Here's some more explanation.
Think of 가 and 이 as being used to bring in new information, and 은/는 being used to connect what's already known to the new information.
In this sentence: 남자는 메시지가 있습니다 (The man has a message), you probably would've already known about the man with past context.
Maybe you're sitting in your office and your secretary comes in. "There's a man outside wanting to see you." They say. There would've likely been a 가 attached to the man, since it's new information that he exists.
"What does he want?" You reply.
"He (the man) has a message./남자는 메시지가 있습니다." The secretary replies. You already know about the man. He's not new information. What's new information is the message. So, 'message' is the item that will have 가 attached to it, putting more emphasis on it than the man. The man will just have 는 attached to it to attach it to the next word.
I learned this concept from Japanese, and from what I've seen so far, it seems to be the same in Korean. I never understood it when people just said "as for (item), etc. etc." when explaining は, which in Korean is 은/는, and it seems that sentence is popping up here too. I didn't even know what that meant! As for the man? How does "as for..." tell me when to use は or が (은/는 or 가/이)?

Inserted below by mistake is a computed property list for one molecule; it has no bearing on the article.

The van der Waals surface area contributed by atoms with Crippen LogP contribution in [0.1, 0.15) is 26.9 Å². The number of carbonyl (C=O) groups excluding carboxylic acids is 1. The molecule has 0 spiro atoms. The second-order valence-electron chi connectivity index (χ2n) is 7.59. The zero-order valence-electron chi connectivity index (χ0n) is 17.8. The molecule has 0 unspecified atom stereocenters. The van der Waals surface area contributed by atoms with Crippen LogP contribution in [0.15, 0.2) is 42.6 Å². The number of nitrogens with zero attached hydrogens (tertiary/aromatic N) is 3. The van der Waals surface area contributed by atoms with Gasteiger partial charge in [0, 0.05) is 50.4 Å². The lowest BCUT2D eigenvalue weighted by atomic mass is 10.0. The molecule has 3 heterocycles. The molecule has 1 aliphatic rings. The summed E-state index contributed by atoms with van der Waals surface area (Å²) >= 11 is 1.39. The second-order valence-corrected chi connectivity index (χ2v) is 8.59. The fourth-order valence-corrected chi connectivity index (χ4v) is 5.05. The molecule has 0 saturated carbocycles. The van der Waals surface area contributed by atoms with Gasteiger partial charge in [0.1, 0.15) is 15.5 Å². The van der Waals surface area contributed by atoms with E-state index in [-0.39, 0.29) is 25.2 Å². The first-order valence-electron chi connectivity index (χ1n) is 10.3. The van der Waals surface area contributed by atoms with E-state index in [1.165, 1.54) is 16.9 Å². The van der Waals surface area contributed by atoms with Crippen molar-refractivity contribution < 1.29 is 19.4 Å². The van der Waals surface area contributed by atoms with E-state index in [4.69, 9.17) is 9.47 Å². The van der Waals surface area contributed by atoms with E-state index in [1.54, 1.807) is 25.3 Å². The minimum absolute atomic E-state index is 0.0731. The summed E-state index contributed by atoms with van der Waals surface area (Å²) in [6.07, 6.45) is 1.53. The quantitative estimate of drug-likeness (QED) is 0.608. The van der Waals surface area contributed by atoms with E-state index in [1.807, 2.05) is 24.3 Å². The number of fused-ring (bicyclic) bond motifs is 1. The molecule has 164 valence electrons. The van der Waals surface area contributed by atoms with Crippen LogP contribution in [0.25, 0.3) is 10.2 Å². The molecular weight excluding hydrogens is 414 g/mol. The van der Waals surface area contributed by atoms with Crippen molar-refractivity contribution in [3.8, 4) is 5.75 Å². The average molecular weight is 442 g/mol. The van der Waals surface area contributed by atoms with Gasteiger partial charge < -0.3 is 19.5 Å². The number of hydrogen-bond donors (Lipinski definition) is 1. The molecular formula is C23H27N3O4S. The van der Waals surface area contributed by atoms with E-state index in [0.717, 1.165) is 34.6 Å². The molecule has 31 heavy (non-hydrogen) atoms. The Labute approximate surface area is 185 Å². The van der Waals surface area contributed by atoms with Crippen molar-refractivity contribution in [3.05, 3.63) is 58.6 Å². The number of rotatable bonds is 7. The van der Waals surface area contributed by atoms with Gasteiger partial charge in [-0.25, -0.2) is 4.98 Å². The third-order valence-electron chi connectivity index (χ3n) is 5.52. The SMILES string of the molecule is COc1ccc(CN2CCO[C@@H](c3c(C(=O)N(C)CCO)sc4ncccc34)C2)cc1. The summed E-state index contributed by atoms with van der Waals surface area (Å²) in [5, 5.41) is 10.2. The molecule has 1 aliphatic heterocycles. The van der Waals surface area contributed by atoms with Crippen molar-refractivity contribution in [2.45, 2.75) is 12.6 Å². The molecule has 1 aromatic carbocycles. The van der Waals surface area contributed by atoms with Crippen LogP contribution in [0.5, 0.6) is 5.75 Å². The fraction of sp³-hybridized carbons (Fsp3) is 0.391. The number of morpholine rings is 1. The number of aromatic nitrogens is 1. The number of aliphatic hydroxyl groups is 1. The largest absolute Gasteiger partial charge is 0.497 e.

I feel like a better way to explain it would be "as for (object), which you already know about +은/는, this is what's new that exists +가/이."
So, to connect that back to the original sentence 남자는 메시지가 있습니다, it'd be like this:
"As for the man (which you already knew about, so you'd use 는 with him), he has a message (using 가 since this is new information, so it gets more emphasis)."
Of course, if you're introducing the man and the message in the same sentence, you'll just put 가/이 on whatever needs more emphasis or could be considered more important.
남자는 메시지가 있습니다. There is a man and he has a message, but the part with more attention/emphasis is the message he has.